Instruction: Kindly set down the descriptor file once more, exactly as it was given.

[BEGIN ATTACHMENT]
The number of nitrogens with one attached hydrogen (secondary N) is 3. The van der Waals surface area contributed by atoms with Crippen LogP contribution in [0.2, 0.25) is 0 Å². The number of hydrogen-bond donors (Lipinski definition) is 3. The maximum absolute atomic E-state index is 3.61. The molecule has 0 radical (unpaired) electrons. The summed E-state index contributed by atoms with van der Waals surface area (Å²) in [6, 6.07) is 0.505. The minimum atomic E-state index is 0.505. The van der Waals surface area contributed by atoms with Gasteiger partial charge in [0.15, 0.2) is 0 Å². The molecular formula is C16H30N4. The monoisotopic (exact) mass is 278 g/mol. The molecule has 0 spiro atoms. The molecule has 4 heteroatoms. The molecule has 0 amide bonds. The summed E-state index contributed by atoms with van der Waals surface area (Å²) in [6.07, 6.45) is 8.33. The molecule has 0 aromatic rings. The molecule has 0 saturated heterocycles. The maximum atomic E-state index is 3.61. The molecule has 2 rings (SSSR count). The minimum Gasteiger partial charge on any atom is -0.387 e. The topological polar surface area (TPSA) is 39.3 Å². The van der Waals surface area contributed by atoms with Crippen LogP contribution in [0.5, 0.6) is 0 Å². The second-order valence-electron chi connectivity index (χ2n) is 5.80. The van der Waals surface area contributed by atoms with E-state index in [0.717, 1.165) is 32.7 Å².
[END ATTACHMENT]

The number of nitrogens with one attached hydrogen (secondary N) is 3. The van der Waals surface area contributed by atoms with Crippen LogP contribution in [0.2, 0.25) is 0 Å². The number of hydrogen-bond donors (Lipinski definition) is 3. The maximum absolute atomic E-state index is 3.61. The molecule has 0 radical (unpaired) electrons. The summed E-state index contributed by atoms with van der Waals surface area (Å²) in [6, 6.07) is 0.505. The minimum atomic E-state index is 0.505. The van der Waals surface area contributed by atoms with Gasteiger partial charge in [0.15, 0.2) is 0 Å². The molecular formula is C16H30N4. The monoisotopic (exact) mass is 278 g/mol. The molecule has 0 spiro atoms. The molecule has 4 heteroatoms. The molecule has 0 amide bonds. The summed E-state index contributed by atoms with van der Waals surface area (Å²) in [6.07, 6.45) is 8.33. The molecule has 0 aromatic rings. The molecule has 0 saturated heterocycles. The maximum atomic E-state index is 3.61. The molecule has 2 rings (SSSR count). The minimum Gasteiger partial charge on any atom is -0.387 e. The topological polar surface area (TPSA) is 39.3 Å². The van der Waals surface area contributed by atoms with Crippen LogP contribution in [0.5, 0.6) is 0 Å². The second-order valence-electron chi connectivity index (χ2n) is 5.80. The van der Waals surface area contributed by atoms with E-state index in [0.717, 1.165) is 32.7 Å².